Kelly: I understand this is the first feature film that you guys have directed as a team. If you were to give any advice to new or up-and-coming filmmakers that want to collaborate, what advice would you give them on that new collaboration process?

Adam: That’s a really good question.

Zach: The key – to begin with – is to pick someone you can collaborate with without ego. The collaboration needs to be completely candid, so you need to be able to tell each other your worst ideas, and tell each other that that is the worst idea. And be honest when you don’t like something, and be honest when you think something is really important and your partner doesn’t.

Try and basically just have the strength in your relationship – as with any partnership – where you can just be completely candid. Because out of that comes new ideas that neither of your would have ever come up with on their own. And that’s really why we chose to start co-directing and co-writing. We just finished our second film as co-directors. It’s harder work. It’s a lot easier when you’re by yourself and you can just say “this is best!”, and you end up convincing yourself that things – that you know deep in your heart probably aren’t good – you won’t notice that. But your partner always does.

Adam: And that’s why, sometimes, the product can be better because you’re calling each other on it. Stuff that might have skated by if it was just you, doesn’t get by. And problems that crop up – because there’s always problems during shooting – get quick solutions together that were better than what we would have done separately.

Kelly: You catch things that might have been dropped by the other person, and vice versa.

Adam: Yeah. So for advice, I would say choose your partner carefully and make sure you’re always honest and open with each other. And try to – like [Zach] said – go without ego.

Zach: And we did a lot of small stuff together first. So we did little short films and commercials, and YouTube series and stuff. So each time we did it, you learn more tools to help it be successful. It takes a lot of work.

Kelly: Zach, I know that you have a background in visual effects – did you get to stretch that muscle a little bit with the special effects in Freaks?

Zach: Yeah, this film really starts to grow in scope and scale near the end, which often takes people by surprise. And it is a science fiction film, so it has a spectacle to its visuals. But we really wanted this film to feel grounded, so we didn’t want the visual effects to feel like they took you out of the movie or were too artificial. So at the writing stage, we only thought of things that visually we knew we could do very much in a way that almost felt like you were just capturing them authentically, rather than a lot of CG creatures or anything like that. We really wanted to come up with visual effects and visuals that almost looked like they were in a documentary. So that was kind of our approach and it really works.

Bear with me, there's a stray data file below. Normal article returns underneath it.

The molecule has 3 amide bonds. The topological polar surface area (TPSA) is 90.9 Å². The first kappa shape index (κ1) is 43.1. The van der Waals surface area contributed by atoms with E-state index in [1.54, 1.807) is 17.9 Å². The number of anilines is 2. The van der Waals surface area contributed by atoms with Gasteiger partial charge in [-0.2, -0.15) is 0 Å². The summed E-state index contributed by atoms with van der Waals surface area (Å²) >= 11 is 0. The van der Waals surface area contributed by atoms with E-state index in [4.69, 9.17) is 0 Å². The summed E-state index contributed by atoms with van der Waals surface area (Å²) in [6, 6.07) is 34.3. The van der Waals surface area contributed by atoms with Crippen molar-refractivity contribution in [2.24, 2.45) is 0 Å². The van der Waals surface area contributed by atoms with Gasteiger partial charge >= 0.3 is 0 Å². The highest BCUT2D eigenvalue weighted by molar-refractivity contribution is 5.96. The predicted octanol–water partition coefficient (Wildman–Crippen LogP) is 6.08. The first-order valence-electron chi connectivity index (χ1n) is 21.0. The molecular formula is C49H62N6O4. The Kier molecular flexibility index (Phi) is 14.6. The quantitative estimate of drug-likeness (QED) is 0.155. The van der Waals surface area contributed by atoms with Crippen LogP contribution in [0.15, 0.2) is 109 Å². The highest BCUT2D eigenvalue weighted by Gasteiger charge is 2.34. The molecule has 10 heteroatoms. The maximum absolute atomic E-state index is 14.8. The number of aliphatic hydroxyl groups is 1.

via Horror Fuel

Kelly: When you were writing and making Freaks, what were your influences or inspirations when coming up with this idea? Obviously, new parenthood was a big part of it.

Adam: That was kind of the initial nugget. As we got into the story and figured out who the characters were and what they were facing, we also started weaving in a lot of thematic inspiration from current events and from terrible things going on in the world related to Xenophobia, discrimination, and police brutality, those sorts of things found their way into the movie.

Zach: Those are the biggest takeaways people get from the film. They go in expecting just a straight thriller maybe about family – and that’s very much what it is – but other than Lexi’s performance, the other big takeaway is a new perspective on a lot of the issues.

We started writing the movie during Trump’s initial campaign thinking a lot of those issues were going to go away as soon as he wasn’t elected. And some of the things we wrote as science fiction have actually started coming true in the last few months – with the imprisonment of children and stuff like that.

At the time we thought, will people really care about these issues a few years from now, by the time this movie’s at some awesome film festival? And it’s only become more and more relevant. And a lot of the interviews we’ve done have focused on that messaging that we put into the DNA of the script, but we hope it also just stands on its legs as a movie and a thriller and a good science fiction film.

Kelly: What’s the next project that you’re working on?

Zach: We just wrapped shooting Kim Possible for Disney, which is very different from Freaks but still has its similarities —

Adam: It’s still a kickass female lead!

Zach: It was such a privilege to take on that source material. The cartoon is so strong and so much fun, and we had so much fun directing it. And in the same way, that movie also has an incredible discovery in Sadie Stanley who plays Kim Possible. This was her first audition ever, and she played the title role of this great franchise, so we’re excited for people to see that.

Amanda Crew, Adam B. Stein, Zach Lipovsky, Lexy Kolker, Aleks Paunovic – via IMDb

For more, read Jacob Davison’s review of Freaks on iHorror!